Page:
7 days and 7 Nights

Thought it was not going to end, I mean I have had major surgeries and have recovered in less than 7 days, but this seemed unending. The pain in the stomach and rumbling gasses  showed no sign of ceasing even for a minute. It was (is) like a mighty river gushing down my large intestine followed by thunderous sounds of gasses that followed. Finally on Tuesday after having taken no liquid through my mouth for 7 days, the colonoscopy  sigmoidoscopy happened (third time lucky) and I was let go from the hospital. The doctor said “it doesn’t seem like a tumor, my be fibrosis”. But whatever the case My faith is on God, I for one believe that cancer is defeated, though I haven’t heard from doctors officially this is my faith. I can’t take it no more. Now that I am back home waiting for Wednesday to come with a confidence that God has altered cancer’s path and the biopsy result will be benign. Wait for me to announce  it officially.

While I was in the hospital noticed several cases that were terminal and some of them who just diagnosed with cancer. One of the terminally ill  patient is a Pakistani National, though I picked up a fight with him over a chair (as chairs are scarce at HMJCS) later we became friends. He too has colon cancer and doctors told him that there is nothing they can do anymore. It was depressing to watch him sit on the chair on the corridor and lost in thoughts. It must be really hard when the family is in Pakistan and he is facing cancer alone. I pray to God that He makes way for this child of His.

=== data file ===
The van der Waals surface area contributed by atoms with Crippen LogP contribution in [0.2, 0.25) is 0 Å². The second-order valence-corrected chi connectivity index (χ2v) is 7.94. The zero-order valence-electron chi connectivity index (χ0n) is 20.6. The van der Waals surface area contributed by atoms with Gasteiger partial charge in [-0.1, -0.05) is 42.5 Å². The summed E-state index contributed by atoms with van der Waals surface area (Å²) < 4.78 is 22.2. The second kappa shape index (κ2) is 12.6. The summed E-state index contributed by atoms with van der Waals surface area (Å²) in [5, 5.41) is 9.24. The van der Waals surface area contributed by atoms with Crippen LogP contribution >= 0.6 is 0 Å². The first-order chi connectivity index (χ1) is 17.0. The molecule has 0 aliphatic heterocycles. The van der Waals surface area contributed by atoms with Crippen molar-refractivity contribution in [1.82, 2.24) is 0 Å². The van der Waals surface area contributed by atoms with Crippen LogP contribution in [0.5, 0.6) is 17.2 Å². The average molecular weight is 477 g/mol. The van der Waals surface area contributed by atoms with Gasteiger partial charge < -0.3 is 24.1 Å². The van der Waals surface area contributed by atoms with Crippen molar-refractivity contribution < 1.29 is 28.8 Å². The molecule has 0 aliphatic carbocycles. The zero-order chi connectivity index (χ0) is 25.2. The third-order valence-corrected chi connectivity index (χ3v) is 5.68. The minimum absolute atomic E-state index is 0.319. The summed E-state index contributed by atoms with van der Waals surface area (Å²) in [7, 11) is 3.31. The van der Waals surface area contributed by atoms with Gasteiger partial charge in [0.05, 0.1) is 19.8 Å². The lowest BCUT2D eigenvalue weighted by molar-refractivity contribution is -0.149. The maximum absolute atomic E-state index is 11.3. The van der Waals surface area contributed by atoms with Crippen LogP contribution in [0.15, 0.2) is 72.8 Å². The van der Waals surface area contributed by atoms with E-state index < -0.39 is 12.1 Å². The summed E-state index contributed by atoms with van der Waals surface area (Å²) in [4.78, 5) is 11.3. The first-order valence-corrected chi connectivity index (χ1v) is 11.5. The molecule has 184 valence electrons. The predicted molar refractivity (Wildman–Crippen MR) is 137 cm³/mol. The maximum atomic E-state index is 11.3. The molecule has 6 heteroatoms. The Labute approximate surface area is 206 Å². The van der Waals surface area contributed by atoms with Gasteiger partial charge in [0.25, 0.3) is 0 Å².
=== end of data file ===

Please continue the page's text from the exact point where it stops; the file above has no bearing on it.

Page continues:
Another case is of an Egyptian national who is just 34-year-old and has been diagnosed with colorectal cancer. Though he looked confident that this is just a small disruption of his normal life, on the second day he grew more serious as Doctors explained to him  what he is about to undergo. Upon discovering that  I am a colorectal cancer patient he tried to get as much information from me about the disease and the changes in life, though I tried to explain much, as I haven’t had anything to drink for 7 days my throat was drying fast and I am not sure if we crossed the English language accent barrier.

One thing I liked about the hospital is the utmost care taken by the staff, though racial tensions remain between staff (which are visible sometimes) no stone is upturned when it comes to treating the patients, only that citing a doctor is a rarity if not for the routine rounds.

So that’s it for now, I will keep you my readers updated about the latest. Meanwhile still no lead on my expiring residence, but that is a minor issue, I know God’s hands are not too short to grant wishes of his faithful.